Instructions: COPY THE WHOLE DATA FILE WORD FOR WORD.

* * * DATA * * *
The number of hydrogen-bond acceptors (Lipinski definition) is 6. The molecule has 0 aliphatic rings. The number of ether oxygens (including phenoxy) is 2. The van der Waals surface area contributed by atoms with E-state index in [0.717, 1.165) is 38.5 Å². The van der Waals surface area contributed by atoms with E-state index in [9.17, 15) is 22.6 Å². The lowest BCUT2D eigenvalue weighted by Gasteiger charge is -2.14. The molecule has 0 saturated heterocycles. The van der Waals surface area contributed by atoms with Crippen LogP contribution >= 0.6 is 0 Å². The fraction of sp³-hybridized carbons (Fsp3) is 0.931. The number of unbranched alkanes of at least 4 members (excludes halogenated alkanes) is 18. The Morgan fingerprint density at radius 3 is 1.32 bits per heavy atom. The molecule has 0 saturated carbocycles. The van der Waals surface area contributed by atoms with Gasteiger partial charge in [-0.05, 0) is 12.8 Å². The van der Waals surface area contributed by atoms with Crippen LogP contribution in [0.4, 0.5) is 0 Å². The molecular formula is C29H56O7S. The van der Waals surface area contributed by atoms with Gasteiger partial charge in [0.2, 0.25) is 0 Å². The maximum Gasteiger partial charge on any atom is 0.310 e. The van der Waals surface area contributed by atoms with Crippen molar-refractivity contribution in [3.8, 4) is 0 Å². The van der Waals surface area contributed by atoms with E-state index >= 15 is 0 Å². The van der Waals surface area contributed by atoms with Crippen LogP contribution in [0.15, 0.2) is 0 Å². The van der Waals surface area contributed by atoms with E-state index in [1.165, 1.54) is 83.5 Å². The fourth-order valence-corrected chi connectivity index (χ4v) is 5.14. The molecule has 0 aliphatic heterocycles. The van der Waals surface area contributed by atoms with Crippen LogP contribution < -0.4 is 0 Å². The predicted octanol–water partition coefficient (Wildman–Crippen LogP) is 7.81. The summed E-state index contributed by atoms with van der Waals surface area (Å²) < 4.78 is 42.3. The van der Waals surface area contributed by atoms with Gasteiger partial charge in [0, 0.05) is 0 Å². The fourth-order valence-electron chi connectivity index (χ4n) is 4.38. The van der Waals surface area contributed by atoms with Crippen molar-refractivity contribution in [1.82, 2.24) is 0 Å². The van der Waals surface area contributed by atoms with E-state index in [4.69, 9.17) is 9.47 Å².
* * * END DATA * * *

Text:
The number of hydrogen-bond acceptors (Lipinski definition) is 6. The molecule has 0 aliphatic rings. The number of ether oxygens (including phenoxy) is 2. The van der Waals surface area contributed by atoms with E-state index in [0.717, 1.165) is 38.5 Å². The van der Waals surface area contributed by atoms with E-state index in [9.17, 15) is 22.6 Å². The lowest BCUT2D eigenvalue weighted by Gasteiger charge is -2.14. The molecule has 0 saturated heterocycles. The van der Waals surface area contributed by atoms with Crippen LogP contribution >= 0.6 is 0 Å². The fraction of sp³-hybridized carbons (Fsp3) is 0.931. The number of unbranched alkanes of at least 4 members (excludes halogenated alkanes) is 18. The Morgan fingerprint density at radius 3 is 1.32 bits per heavy atom. The molecule has 0 saturated carbocycles. The van der Waals surface area contributed by atoms with Gasteiger partial charge in [-0.05, 0) is 12.8 Å². The van der Waals surface area contributed by atoms with Crippen LogP contribution in [0.4, 0.5) is 0 Å². The molecular formula is C29H56O7S. The van der Waals surface area contributed by atoms with Gasteiger partial charge in [0.2, 0.25) is 0 Å². The maximum Gasteiger partial charge on any atom is 0.310 e. The van der Waals surface area contributed by atoms with Crippen molar-refractivity contribution in [3.8, 4) is 0 Å². The van der Waals surface area contributed by atoms with E-state index >= 15 is 0 Å². The van der Waals surface area contributed by atoms with Crippen LogP contribution in [0.15, 0.2) is 0 Å². The van der Waals surface area contributed by atoms with E-state index in [1.165, 1.54) is 83.5 Å². The fourth-order valence-corrected chi connectivity index (χ4v) is 5.14. The molecule has 0 aliphatic heterocycles. The van der Waals surface area contributed by atoms with Crippen LogP contribution < -0.4 is 0 Å². The predicted octanol–water partition coefficient (Wildman–Crippen LogP) is 7.81. The summed E-state index contributed by atoms with van der Waals surface area (Å²) < 4.78 is 42.3. The van der Waals surface area contributed by atoms with Gasteiger partial charge in [0, 0.05) is 0 Å². The fourth-order valence-electron chi connectivity index (χ4n) is 4.38. The van der Waals surface area contributed by atoms with Crippen molar-refractivity contribution in [1.82, 2.24) is 0 Å². The van der Waals surface area contributed by atoms with E-state index in [4.69, 9.17) is 9.47 Å².